has been endeavoring to start some
thing of the kind and has put up a
handsome trophy cup to be awarded
to the winner of the 440 in case the
meet is pulled off.
The question of a fraternity tennis
tournament was also brought up, but
since the subject is a new one, the
matter was laid on the table until
the representatives could determine
the attitude of their fraternities on
the matter.
REFERENDUM DECISION
POSTPONED AGAIN
The decision of the Supreme Court
in the now famous referendum case
may be postponed another week. The
decision was expected Tuesday, March
26, but the counsel for the state has
asked for additional time.
The President, Faculty, and Stud
ents, who have watched the progress
of the case from its beginning are
hopeful of the ultimate outcome, but
regret the contiual delays.
If the Supreme Court decides in
favor of the University, the construc
tion of the buildings provided for in
the appropriation will be begun im
medlately, in ofder to have theiri as
near completion as possible by next
fall. It is hoped that at least one
will be ready for occupancy by Sep
tember.
-- - -
The Mu Phi Epsilons gave their
ftfg&Sahet Rifling it Mrs!.' A. C. Dfx
oh’i Mondky night.
Miss Myra Loveridee, formerly of
Eugene, but now 6f PorfUted; is
spending £ dajls it the Chi Omega
house.
T
DRAMATIC CLUB WILL
APPEAR IN ‘CANDIDA’
NEXT MONDAY NIGH
CLEVER CAST PROMISES STAR
ENTERTAINMENT FOR THOSE
WHO ATTEND PLAY
PROCEEDS TO INTERSCHOLASTIC MEET
Prof. Reddie Puts Finishing Touches
on Exceptional Array of Dram
atic Talent.
“The Student Body should give the
Dramatic Club Play “Candida” their
hearty support. It means the financ
ing of the Interstate Track Meet, one
of the best ways of advertising the
University. If you want to help
Oregon, you can’t find a better way,
nor one out of which you will get more
personal enjoyment. “There is Life
and Action from the Rise of the Cur
tain to the Fall.”
In this way F. E. Dunton, president
of the Dramatic Club, pleads for the
support of the students for the club’s
production, which will appear Monday
evening, at the local theater.
Under the direction of Prof. Reddie,
the cast have held their last rehearsal
today and confident of their cues, await
the rise of the curtain, on what is
said to be the most finished produc
tion ever put on by an Oregon dram
atic organization.
As to “Candida,” the realistic pro
blem play of Bernard Shaw, dealing
with a woman’s struggle against pow
erful forces of evil, little more can
be said. On account of its classical
character, Manager Warner is not
over confident that the production
will be a great financial success, as
the expense of advertising has been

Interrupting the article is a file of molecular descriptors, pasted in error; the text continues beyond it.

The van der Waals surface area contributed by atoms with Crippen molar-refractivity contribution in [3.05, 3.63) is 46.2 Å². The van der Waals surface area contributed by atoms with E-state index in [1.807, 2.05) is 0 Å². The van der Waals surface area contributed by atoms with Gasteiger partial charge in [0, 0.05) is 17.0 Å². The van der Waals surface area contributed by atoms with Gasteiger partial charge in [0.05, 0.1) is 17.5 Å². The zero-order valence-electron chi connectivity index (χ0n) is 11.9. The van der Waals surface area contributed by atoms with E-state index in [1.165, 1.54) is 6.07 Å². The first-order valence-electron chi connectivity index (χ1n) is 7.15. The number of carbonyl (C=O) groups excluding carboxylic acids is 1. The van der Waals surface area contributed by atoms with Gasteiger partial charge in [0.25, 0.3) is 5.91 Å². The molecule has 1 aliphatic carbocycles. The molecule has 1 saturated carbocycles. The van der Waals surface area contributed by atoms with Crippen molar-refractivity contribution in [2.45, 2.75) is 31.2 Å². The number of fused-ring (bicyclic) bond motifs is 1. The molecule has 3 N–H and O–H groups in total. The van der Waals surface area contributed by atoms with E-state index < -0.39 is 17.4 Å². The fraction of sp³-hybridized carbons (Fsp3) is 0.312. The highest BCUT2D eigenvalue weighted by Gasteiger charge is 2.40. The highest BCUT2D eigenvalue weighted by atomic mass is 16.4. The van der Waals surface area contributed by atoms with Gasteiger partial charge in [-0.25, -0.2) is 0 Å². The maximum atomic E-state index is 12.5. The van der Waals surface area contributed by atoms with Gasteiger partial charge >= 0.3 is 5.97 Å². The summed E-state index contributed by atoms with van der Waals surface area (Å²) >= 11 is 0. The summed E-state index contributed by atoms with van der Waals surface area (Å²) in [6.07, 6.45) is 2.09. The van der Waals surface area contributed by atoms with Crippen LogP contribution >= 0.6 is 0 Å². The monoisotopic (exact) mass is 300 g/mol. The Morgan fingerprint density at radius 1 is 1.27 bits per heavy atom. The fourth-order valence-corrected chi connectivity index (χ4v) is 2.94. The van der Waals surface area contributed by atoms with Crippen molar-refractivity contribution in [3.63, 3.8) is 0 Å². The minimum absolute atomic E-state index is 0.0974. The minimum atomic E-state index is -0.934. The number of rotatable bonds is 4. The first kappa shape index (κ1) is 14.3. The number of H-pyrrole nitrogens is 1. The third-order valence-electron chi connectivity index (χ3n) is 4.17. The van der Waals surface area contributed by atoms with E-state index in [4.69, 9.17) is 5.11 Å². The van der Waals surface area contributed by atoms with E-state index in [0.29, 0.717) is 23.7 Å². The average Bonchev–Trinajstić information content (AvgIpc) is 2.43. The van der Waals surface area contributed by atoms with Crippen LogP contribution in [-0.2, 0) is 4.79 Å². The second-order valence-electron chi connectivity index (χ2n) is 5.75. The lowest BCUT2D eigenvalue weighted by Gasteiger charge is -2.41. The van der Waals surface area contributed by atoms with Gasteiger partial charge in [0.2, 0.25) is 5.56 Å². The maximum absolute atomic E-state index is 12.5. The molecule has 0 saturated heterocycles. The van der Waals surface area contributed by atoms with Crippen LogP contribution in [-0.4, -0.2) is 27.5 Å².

a heavy item. Nevertheless, he ex
pects to turn over a balance to the
track meet.
Along this same line, Manager
Geary said, “The students should
show their appreciation of the club’s
offer to give half the proceeds to the
track meet by their hearty support.
I understand that “Candida” is a play
of exceptional merit.”
When asked for a statement, Prof.
Reddie said he was satisfied with the
work of the cast and their handling
of the parts. He spoke especially of
Dimm, the frosh actor, who as
“Marshbanks,” the physically-good
for-nothing poet, promises to make a
hit.
The cast is as follows:
Proserpine Garnett, stenographer..
. Nancy Noon
Rev. James Mavor Morell, Chris
tian Scientist .Forrest Dunton
Rev. Alexander Mill, his curate. ..
. Frank Dudley
Mr. Bdrgess, Candida’s father.
.Alexander Martin
Candida, wife of Morell..
.....,. Maude Beals
Eugene Marshbanks, a poet.
.Walter Dimm
Scene: Morell’s study, St. Dominic’s
parsonage, Hackney Road, Victoria
Park, London.
Time: The present.
Seats are now selling atthe theater,
50c, 75c, and $1.00.
Prof. Barnett Writes.
In the American Journal of Political
Science for February, Prof. Barnett, Of
the Department of Political Science,
has an article on the “Recall of
Judges in fttegbn,” in dfcicH be treats
the binary^ development and later
working yt tfcdt pharil Of popular
government in Oregon.
SENIORS WHO WOULD TEACH
SEE FACULTY COMMITTEE
Senior registration blanks, of the
Faculty Appointment Committe, for
all Seniors who expect to teach next
year, are ready at Prescott’s office.
These cards are to be filled out with
all the data necessary, as recommend
ations. work done, positions held, that
will help the appointment committee
in their work of recommending teach
ers.
This year a fee of one dollar will
be charged to each applicant, payable
at the steward’s office, which will cover
the cost of making duplicate copies of
all records, recommendations, and
possible phone charges. The applica
tion committee will forward these
duplicate blanks to all possible vac
ancies.
Seniors are urged to fill out and file
their cards as soon as possible with
Bert Prescott.
Cards have been issued for the first
annual dance of Mu Phi Epsilon to
be given Saturday, March 30, at the